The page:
Beziers and other places of Narbon. They are never 10 years in quietness
and eas wtout some persecution stirred against, whence they are so stript
of all their goods and being that they are necessitate to implore almes of
the protestant churches of France. About 12 years ago a contribution was
gathered for them, which amounted to neir 400,000 livres, which was not

The principall trafick of Geneva is in all goldsmiths work. The best
_montres_ of France are made their, so that in all places of France they
demand Geneva _montres_, and strangers if they come to Geneva they buy
usually 3 or 4 to distribute amongs their friends when their are at home.

In the mor southren provences of France to my admiration I fand they had
and eated upright[155] cheries 2 tymes of the year, end of May and
beginning of June, a little after which they are ordinar wt ourselfes, and
also again in Octobre. On a day at the beginning of that moneth at dinner
Mr. Daillé profered to make me eat of novelties, wheiron he demanded me
what fruits I eated in the beginning of the year. I replied I had eaten
asparagus, cherries and strawberries. You sall eat of cherries yet, said
he, and wt that we got a plate full of parfait cherries, tho they had not
so natural a tast as the others, by reason of the cold season, and the want
of warmness which the others enioy. They had bein but gathered that same
day; they are a sort of bigaro;[156] when the others are ripe they are not
yet flourished.

[155] Perhaps standard. Compare 'upright bur,' Jamieson's _Dict_.

[156] Bigarade is a bitter orange. This may mean a bitter cherry.

The most usuall names that women are baptized wt heir be Elizabeth,
Radegonde, Susanne, Marguerite and Madleine. The familiar denomination they
give the Elizabeths is babie, thus they call J. Ogilvies daughter at
Orleans; that for Marguerite is Gotton, thus they call Madame Daillé and
hir litle daughter. Thess of the religion, usually gives ther daughters
names out of the bible, as Sarah, Rachel, Leah, etc. They have also a way
of deducing women names out of the mens, as from Charles, Charlotte, from
Lowis, Lowisse, from Paul, Pauline, from Jean, Jeane. Thir be much more
frequent amongs the baser sort then the gentility, just as it is wt the
names of Bessie, Barbary, Alison and others wt us.

A camel or Dromedary would be as much gazed on in France for strangers as
they would be in Scotland. In Italy they have some, but few, for they are
properly Asiatick wares, doing as much service to the Persian, Arabian and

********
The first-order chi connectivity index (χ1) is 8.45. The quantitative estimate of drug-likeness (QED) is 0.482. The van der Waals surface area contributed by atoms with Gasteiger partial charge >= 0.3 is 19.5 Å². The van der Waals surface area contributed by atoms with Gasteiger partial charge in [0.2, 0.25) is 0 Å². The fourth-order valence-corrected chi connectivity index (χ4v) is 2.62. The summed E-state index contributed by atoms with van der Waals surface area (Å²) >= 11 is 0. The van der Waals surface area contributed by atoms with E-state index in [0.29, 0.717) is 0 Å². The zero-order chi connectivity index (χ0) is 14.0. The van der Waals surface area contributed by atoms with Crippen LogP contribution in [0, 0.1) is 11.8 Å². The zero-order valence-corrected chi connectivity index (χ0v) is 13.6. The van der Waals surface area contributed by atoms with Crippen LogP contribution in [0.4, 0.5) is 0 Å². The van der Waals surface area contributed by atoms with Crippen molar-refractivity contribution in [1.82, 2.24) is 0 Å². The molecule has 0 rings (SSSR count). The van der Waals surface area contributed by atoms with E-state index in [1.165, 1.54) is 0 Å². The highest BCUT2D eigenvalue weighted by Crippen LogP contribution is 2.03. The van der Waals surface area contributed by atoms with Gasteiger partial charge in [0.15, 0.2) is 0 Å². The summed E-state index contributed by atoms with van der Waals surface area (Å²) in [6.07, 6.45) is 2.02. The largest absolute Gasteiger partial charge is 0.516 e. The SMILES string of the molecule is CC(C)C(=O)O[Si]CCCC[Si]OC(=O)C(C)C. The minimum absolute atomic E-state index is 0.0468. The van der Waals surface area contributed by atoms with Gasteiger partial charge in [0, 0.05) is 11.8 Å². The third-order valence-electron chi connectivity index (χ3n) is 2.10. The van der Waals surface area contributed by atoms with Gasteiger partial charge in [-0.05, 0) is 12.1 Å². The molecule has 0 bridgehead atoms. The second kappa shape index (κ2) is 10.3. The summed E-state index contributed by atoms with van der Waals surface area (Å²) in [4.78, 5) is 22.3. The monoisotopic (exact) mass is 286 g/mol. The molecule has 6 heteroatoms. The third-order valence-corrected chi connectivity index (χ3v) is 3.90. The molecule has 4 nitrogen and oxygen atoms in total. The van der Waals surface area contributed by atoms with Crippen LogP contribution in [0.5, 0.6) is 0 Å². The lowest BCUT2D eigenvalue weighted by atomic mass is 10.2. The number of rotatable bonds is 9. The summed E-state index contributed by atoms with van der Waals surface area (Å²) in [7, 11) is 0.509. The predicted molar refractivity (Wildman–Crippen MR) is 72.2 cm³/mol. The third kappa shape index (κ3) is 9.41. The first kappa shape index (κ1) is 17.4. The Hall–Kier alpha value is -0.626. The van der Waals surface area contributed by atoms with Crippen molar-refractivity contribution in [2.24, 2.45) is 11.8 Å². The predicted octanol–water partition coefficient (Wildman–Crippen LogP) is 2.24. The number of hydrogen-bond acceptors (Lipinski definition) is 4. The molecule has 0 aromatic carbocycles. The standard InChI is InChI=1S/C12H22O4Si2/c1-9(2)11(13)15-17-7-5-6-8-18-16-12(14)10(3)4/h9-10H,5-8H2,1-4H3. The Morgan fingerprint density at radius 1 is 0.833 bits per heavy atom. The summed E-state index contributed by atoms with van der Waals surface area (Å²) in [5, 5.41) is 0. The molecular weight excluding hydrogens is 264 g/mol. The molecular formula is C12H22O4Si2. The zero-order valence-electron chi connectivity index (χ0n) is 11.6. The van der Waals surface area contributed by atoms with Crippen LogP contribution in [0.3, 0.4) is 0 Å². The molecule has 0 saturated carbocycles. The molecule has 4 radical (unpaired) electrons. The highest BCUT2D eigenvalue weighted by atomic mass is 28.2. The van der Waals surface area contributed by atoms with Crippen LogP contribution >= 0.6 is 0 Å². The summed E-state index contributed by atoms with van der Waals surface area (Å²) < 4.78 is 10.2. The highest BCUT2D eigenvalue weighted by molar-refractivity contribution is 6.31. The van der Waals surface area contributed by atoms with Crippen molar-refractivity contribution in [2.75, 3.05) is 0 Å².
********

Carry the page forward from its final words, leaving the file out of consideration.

others Oriental nations acknowledging the great Tartar chain as the silly,
dul asse and the strong, robust mule does to the French. The camel,
according to report indeniable, because a tall, hy beast it most couch and
lay doune on its forward feet to receave its burden, which if it find to
heavy it wil not stir til they ease it of some of it; if it find it
portable it recoveres its feet immediatly.

There comes severall Jewes to France, especially as professing physick, in
which usually they are profondly skilled. Mr. Daillé know on that turned
protestant at Loudun. Another, a very learned man, who turned Catholik at
Montpeliers, who a year after observing a great nombre of peaple that lived
very devotly and honestly, that ioined not wt the Church of Rome, having
informed himself of the protestants beleife, he became of the Religion,
publishing a manifesto or Apology wheirin he professes the main thing whey
he quites the Catholick religion for is because he can never liberate their
tennet wheirby they teach that we most really and carnally eat our God in
the Sacrament, from uniustice, absurdity and implication.[157]

[157] Implication perhaps means confusion of ideas.

The Laws of Spaine, as also of Portugal, strikes wery sore against Jewes
that will not turne Christians, to wit, to burning them quick, which hath
bein practicate sewerall tymes. On the other hand a Jew thats Christian if
at Constantinople he is wery fair to be brunt also. Whence may be read
Gods heavy judgement following that cursed nation. Yet Holland, that sink
of all religions, permits them their synagogues and the publick excercise
of their religion. They rigorously observe their sabath, our Saturdy, so
that they make ready no meat on that day. If the wind sould blow of their
hat they almost judge it a sin and a breach of the sabath to follow it and
take it up. Their was a Jew wt us in the 1662 year of God that professed at
least to turne Christian, and communicated in the Abby Church.

We may deservedly say, _omnia sunt venalia Gallis_, for what art their not
but its to be sold publickly. Not so much as rosted aples ready drest,
_chastans_,[158] _poirs_, rosted geese cut unto its percels, but they are
crieng publicklie, and really I looked upon it as a wery good custome, for
he that ether cannot or wil not buy a whole goose he'el buy it may be a

[158] Chestnuts.

The prices of their meats waries according to the tymes of the year. The
ordinars of some we have already mentioned; for a capon they wil get whiles
20 sous, whiles but 14 or 12.

Theirs a fellow also that goes wt a barrel of vinegar on his back, crieng
it thorow the toune; another in that same posture fresch oil, others
moustard, others wt a maille[159] to cleave wood, also poor women wt their
asses loadened wt 2 barrels of water crying, _Il y a l'eau fresche_. At
Paris its fellows that carryes 2 buckets tied to a ordinar punchion
gir,[160] wtin which they march crieng _de l'eau_, which seimed a litle
strange to us at first, we not crying it so at home. Also theirs to be
heard women wt a great web of linnen on their shoulder, a el[161] wand in
their hand, crieng their fine _toile_. Theirs also poor fellows that goes
up and doune wt their hurle barrows in which they carrie their sharping
stone to sharp axes or gullies to any bodie that employes him.

[159] Mell, mallet, beetle.

[160] Hoop.

[161] An el.

Their came a Charlatan or Mountebanck to Poictiers the Septembre we was

Online LibrarySir John LauderPublications of the Scottish History Society, Volume 36 Journals of Sir John Lauder Lord Fountainhall with His Observations on Public Affairs and Other Memoranda 1665-1676 → online text (page 10 of 36)